Publii Papinii Statii Sylvarum lib. V. ; Thebaidos lib. XII. ; Achilleidos lib. II.

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by P. Papinius Statius

Publii Papinii Statii Sylvarum lib. V. ; Thebaidos lib. XII. ; Achilleidos lib. II
StatiusPubliiPapinii1671.jpg

Title page from Publii Papinii Statii Sylvarum lib. V. ; Thebaidos lib. XII. ; Achilleidos lib. II, George Wythe Collection, Wolf Law Library, College of William & Mary.

Author P. Papinius Statius
Editor {{{editor}}}
Translator {{{trans}}}
Published Lugd. Batav.: Ex officina Hackiana, Ao
Date 1671
Edition {{{edition}}}
Language Latin
Volumes {{{set}}} volume set
Pages [32], 882, [30]
Desc. 8vo (19 cm.)
Location Shelf L-2
  [[Shelf {{{shelf2}}}]]
Half-title.
Publius Papinius Statius was a Roman poet born in Naples who lived from c. 45 to c. 96 CE.[1] His father also was a poet, as well as a teacher of literature. Statius was held in high regard, and Romans attended his poetry readings in vast numbers.[2] Working with one of the emperor Domitian’s favorite poets, Statius had generous exposure in the city. He won Domitian’s poetry competition at the Alban Games, but not at the more prestigious Capitoline Games later that year.[3] Statius married Claudia, another poet’s widow, and had no children of his own.


Statius’s Thebaid, published c. 91 CE, is the only Roman epic published as a complete work by its author.[4] It contains twelve books, and took the poet twelve years to complete.[5] In his account of the war between Oedipus’ sons over Thebes, Statius critically examines his own style and writing, and draws on many other works to inspire themes of civil war, absolutism, human violence and madness, succession, authority, and familial discord.[6]

The Silvae was a collection of five books, the first four published between 91 and 95CE, and the fifth most likely published after Statius’ death in 96CE.[7] The collection contains thirty-two poems, twenty-six of them in the standard post-classical Greek meter of hexameter.[8] Statius wrote these for his patrons, including Domitian, to immortalize specific events in both their and his lives. A simpler, more spontaneous, and less polished work than the Thebaid, the Silvae has greater appeal to casual readers.[9]

The Achilleid is the last book of poems by Statius, written after his retirement to Naples, but unfinished due to his death.[10] It was meant to tell the story of Achilles, though the completion of only the first book and part of the second means that all that is written is Thetis’ anxiety for her son’s future through Achilles’ departure for Troy.[11]

Evidence for Inclusion in Wythe's Library

Listed in the Jefferson Inventory of Wythe's Library as "Statius. varior. 8vo." This was one of the books kept by Thomas Jefferson. He later sold a copy to the Library of Congress in 1815, but it no longer exists to verify the edition or Wythe's prior ownership.[12] Both the Brown Bibliography[13] and George Wythe's Library[14] on LibraryThing include the 1671 Leiden edition based on E. Millicent Sowerby's inclusion of that edition in Catalogue of the Library of Thomas Jefferson. The Wolf Law Library purchased a copy of the same edition.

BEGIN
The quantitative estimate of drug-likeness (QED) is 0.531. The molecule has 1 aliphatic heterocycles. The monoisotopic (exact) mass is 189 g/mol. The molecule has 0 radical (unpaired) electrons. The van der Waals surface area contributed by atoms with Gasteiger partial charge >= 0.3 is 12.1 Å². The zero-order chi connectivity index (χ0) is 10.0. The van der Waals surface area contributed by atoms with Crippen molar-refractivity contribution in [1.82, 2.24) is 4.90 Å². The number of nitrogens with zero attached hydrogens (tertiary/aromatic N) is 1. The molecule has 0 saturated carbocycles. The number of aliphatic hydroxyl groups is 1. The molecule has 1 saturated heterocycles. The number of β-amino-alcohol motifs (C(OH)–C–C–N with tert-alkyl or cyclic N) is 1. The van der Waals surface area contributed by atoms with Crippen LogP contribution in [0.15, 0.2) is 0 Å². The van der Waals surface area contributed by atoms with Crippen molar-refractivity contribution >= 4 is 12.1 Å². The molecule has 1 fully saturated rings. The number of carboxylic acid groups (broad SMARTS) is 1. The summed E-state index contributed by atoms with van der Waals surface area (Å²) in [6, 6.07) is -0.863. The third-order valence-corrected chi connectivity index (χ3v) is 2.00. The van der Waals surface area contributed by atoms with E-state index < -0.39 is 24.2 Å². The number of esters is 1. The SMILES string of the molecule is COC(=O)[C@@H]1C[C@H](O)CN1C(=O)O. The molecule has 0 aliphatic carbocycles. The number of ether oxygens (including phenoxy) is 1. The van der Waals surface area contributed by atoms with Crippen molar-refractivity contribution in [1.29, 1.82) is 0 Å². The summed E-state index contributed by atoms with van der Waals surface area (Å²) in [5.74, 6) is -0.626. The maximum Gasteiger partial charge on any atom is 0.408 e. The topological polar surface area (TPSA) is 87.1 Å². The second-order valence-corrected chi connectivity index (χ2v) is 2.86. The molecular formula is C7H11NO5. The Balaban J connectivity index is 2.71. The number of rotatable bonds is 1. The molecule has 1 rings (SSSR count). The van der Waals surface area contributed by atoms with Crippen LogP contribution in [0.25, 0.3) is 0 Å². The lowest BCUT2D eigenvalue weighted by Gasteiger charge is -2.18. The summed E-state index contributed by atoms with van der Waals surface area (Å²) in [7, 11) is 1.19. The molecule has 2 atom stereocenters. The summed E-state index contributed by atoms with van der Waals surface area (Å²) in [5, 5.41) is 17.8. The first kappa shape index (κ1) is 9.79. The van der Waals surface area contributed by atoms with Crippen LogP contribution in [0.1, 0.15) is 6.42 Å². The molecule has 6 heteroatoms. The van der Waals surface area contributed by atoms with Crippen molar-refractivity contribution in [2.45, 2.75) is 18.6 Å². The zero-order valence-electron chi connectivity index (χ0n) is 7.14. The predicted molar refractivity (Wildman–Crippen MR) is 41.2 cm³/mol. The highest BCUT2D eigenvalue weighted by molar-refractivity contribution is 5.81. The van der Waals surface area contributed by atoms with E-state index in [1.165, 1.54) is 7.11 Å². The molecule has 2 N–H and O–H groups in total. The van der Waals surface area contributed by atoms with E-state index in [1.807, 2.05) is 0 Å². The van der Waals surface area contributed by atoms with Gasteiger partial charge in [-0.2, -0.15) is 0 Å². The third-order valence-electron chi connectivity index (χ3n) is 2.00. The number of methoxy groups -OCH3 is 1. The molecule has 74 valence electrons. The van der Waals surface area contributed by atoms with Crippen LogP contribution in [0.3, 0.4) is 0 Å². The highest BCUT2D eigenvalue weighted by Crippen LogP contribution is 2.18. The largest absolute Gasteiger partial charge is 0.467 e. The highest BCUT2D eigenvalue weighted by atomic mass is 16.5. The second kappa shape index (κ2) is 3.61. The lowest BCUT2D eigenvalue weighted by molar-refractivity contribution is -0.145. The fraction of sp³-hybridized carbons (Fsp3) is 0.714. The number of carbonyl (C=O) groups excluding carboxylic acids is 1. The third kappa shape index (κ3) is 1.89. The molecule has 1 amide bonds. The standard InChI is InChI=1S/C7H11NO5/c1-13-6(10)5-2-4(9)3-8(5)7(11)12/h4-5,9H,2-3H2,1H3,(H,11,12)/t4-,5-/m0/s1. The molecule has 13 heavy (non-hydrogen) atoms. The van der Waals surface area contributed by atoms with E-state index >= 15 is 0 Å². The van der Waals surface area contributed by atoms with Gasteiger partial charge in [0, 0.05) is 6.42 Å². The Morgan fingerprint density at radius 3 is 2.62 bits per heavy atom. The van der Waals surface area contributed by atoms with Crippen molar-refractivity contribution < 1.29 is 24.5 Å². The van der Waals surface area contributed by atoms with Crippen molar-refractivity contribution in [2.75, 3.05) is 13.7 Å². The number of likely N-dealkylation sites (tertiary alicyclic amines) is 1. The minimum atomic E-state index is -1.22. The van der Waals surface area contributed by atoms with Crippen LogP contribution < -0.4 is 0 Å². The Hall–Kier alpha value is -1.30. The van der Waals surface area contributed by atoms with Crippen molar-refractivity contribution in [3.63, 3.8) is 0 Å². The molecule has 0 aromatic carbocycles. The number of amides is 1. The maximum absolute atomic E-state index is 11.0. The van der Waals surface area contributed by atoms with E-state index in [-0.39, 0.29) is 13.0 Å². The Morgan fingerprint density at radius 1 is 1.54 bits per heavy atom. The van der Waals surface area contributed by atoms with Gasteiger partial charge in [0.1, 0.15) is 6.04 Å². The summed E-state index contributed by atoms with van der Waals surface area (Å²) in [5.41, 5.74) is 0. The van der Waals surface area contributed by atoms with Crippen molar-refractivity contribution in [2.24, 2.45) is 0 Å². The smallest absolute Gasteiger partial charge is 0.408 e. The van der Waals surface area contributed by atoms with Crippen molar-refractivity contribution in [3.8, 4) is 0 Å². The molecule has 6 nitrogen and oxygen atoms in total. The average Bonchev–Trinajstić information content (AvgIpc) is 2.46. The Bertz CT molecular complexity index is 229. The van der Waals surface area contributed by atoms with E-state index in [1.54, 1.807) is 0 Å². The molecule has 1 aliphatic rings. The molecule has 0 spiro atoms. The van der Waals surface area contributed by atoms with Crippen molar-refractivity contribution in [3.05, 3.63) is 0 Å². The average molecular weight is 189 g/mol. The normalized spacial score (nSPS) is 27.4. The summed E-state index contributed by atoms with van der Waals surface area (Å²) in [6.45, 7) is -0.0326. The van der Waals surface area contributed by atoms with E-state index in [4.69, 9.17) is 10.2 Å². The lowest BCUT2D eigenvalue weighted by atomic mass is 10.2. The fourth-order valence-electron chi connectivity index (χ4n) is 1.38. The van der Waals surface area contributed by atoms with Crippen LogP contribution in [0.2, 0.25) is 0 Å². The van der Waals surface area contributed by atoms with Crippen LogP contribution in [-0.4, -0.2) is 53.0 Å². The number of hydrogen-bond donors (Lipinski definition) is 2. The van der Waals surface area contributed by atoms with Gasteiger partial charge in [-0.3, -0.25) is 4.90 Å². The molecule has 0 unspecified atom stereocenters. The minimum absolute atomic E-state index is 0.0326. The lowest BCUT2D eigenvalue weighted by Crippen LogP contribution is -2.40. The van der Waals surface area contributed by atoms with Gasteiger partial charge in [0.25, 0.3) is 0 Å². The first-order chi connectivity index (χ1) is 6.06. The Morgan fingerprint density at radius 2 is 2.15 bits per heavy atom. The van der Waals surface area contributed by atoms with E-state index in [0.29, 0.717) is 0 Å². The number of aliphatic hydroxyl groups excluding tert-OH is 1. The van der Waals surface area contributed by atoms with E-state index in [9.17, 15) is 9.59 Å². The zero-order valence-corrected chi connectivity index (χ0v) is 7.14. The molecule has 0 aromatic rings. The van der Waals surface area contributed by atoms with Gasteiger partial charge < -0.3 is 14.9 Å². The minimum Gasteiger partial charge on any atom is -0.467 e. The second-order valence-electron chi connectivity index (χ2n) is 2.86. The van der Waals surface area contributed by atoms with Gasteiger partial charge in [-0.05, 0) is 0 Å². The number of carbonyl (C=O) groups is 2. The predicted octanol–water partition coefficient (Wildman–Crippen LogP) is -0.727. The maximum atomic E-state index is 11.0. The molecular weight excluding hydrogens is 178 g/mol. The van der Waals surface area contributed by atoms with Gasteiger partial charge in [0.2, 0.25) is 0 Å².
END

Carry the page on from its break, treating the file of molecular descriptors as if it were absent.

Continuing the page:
Description of the Wolf Law Library's copy

Bound in burgundy goatskin with gilt-oulined panelling and floral cornerpieces on the boards; gilt decoration on edges with matching inner gilt rolls. Spine has five raised bands with gilt decoration; author and editor gilt in one compartment with ornate gilt decoration in the rest. Includes inscriptions, "Bound by Lewis, From Mr Beckford's library" and "Edmund Lamb. June 27th 1912, Borden Wood, Libhook, Hants, from (?) 10/6." Purchased from Collectable Books.

View the record for this book in William & Mary's online catalog.

See also

References

  1. "Stā'tius” in The Oxford Companion to Classical Literature, ed. by M.C. Howatson (Oxford: Oxford University Press, 2011).
  2. Ibid.
  3. "Statius, Publius Papinius" in Oxford Dictionary of the Classical World, ed. by John Roberts (Oxford: Oxford University Press, 2007).
  4. "Statius, Publius Papinius" in Oxford Dictionary of the Classical World.
  5. "Stā'tius” in The Oxford Companion to Classical Literature.
  6. "Statius, Publius Papinius" in Oxford Dictionary of the Classical World.
  7. "Stā'tius” in The Oxford Companion to Classical Literature.
  8. "Statius, Publius Papinius" in Oxford Dictionary of the Classical World.
  9. Ibid.
  10. "Stā'tius” in The Oxford Companion to Classical Literature.
  11. Ibid.
  12. E. Millicent Sowerby, Catalogue of the Library of Thomas Jefferson (Washington, D.C.: The Library of Congress, 1952-1959), 4:428 (no.4299).
  13. Bennie Brown, "The Library of George Wythe of Williamsburg and Richmond," (unpublished manuscript, May, 2012) Microsoft Word file. Earlier edition available at: https://digitalarchive.wm.edu/handle/10288/13433
  14. LibraryThing, s. v. "Member: George Wythe", accessed February 28, 2014.

External Links

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